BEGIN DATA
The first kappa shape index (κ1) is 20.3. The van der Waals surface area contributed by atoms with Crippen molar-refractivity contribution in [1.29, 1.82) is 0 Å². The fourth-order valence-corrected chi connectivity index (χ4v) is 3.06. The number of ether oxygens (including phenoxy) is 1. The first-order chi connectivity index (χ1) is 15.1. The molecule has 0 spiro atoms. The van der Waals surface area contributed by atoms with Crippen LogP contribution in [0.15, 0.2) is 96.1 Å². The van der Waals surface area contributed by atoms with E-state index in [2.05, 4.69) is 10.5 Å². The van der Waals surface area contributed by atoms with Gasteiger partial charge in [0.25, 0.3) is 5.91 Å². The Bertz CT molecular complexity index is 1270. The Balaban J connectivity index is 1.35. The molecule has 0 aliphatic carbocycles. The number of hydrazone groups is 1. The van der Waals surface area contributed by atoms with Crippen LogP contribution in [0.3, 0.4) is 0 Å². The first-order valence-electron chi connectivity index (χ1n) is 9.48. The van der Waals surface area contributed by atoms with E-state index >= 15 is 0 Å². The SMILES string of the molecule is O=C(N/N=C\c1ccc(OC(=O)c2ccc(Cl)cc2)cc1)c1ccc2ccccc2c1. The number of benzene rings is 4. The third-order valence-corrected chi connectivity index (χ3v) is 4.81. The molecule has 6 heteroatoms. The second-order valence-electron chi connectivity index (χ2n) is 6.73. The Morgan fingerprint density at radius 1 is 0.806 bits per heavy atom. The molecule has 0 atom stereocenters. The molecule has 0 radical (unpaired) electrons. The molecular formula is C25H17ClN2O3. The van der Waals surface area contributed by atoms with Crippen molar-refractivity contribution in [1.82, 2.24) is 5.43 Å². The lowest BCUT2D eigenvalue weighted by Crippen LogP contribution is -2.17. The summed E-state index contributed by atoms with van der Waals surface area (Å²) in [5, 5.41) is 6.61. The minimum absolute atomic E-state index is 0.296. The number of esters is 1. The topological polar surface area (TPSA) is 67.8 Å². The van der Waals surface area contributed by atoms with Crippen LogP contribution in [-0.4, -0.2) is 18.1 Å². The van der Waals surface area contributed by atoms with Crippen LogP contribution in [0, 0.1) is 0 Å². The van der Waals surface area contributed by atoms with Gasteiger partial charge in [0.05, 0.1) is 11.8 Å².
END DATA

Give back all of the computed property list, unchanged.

The first kappa shape index (κ1) is 20.3. The van der Waals surface area contributed by atoms with Crippen molar-refractivity contribution in [1.29, 1.82) is 0 Å². The fourth-order valence-corrected chi connectivity index (χ4v) is 3.06. The number of ether oxygens (including phenoxy) is 1. The first-order chi connectivity index (χ1) is 15.1. The molecule has 0 spiro atoms. The van der Waals surface area contributed by atoms with Crippen LogP contribution in [0.15, 0.2) is 96.1 Å². The van der Waals surface area contributed by atoms with E-state index in [2.05, 4.69) is 10.5 Å². The van der Waals surface area contributed by atoms with Gasteiger partial charge in [0.25, 0.3) is 5.91 Å². The Bertz CT molecular complexity index is 1270. The Balaban J connectivity index is 1.35. The molecule has 0 aliphatic carbocycles. The number of hydrazone groups is 1. The van der Waals surface area contributed by atoms with Crippen LogP contribution in [0.3, 0.4) is 0 Å². The first-order valence-electron chi connectivity index (χ1n) is 9.48. The van der Waals surface area contributed by atoms with E-state index >= 15 is 0 Å². The SMILES string of the molecule is O=C(N/N=C\c1ccc(OC(=O)c2ccc(Cl)cc2)cc1)c1ccc2ccccc2c1. The number of benzene rings is 4. The third-order valence-corrected chi connectivity index (χ3v) is 4.81. The molecule has 6 heteroatoms. The second-order valence-electron chi connectivity index (χ2n) is 6.73. The Morgan fingerprint density at radius 1 is 0.806 bits per heavy atom. The molecule has 0 atom stereocenters. The molecule has 0 radical (unpaired) electrons. The molecular formula is C25H17ClN2O3. The van der Waals surface area contributed by atoms with Crippen molar-refractivity contribution in [1.82, 2.24) is 5.43 Å². The lowest BCUT2D eigenvalue weighted by Crippen LogP contribution is -2.17. The summed E-state index contributed by atoms with van der Waals surface area (Å²) in [5, 5.41) is 6.61. The minimum absolute atomic E-state index is 0.296. The number of esters is 1. The topological polar surface area (TPSA) is 67.8 Å². The van der Waals surface area contributed by atoms with Crippen LogP contribution in [-0.4, -0.2) is 18.1 Å². The van der Waals surface area contributed by atoms with Crippen LogP contribution in [0, 0.1) is 0 Å². The van der Waals surface area contributed by atoms with Gasteiger partial charge in [0.05, 0.1) is 11.8 Å².